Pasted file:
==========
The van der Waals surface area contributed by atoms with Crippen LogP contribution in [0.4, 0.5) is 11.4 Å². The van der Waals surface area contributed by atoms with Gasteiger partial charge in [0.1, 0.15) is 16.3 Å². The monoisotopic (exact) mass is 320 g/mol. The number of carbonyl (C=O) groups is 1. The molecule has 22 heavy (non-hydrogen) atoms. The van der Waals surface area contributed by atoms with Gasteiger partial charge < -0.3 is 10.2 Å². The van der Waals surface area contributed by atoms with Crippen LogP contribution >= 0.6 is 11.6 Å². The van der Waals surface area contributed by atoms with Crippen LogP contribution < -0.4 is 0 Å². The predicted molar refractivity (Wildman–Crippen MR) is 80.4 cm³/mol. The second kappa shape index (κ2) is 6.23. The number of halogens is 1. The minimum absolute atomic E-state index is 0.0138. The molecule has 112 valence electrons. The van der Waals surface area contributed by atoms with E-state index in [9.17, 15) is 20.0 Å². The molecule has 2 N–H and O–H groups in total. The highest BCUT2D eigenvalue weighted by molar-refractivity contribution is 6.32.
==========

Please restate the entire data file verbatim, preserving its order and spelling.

The van der Waals surface area contributed by atoms with Crippen LogP contribution in [0.4, 0.5) is 11.4 Å². The van der Waals surface area contributed by atoms with Gasteiger partial charge in [0.1, 0.15) is 16.3 Å². The monoisotopic (exact) mass is 320 g/mol. The number of carbonyl (C=O) groups is 1. The molecule has 22 heavy (non-hydrogen) atoms. The van der Waals surface area contributed by atoms with Gasteiger partial charge < -0.3 is 10.2 Å². The van der Waals surface area contributed by atoms with Crippen LogP contribution >= 0.6 is 11.6 Å². The van der Waals surface area contributed by atoms with Crippen LogP contribution < -0.4 is 0 Å². The predicted molar refractivity (Wildman–Crippen MR) is 80.4 cm³/mol. The second kappa shape index (κ2) is 6.23. The number of halogens is 1. The minimum absolute atomic E-state index is 0.0138. The molecule has 112 valence electrons. The van der Waals surface area contributed by atoms with E-state index in [9.17, 15) is 20.0 Å². The molecule has 2 N–H and O–H groups in total. The highest BCUT2D eigenvalue weighted by molar-refractivity contribution is 6.32.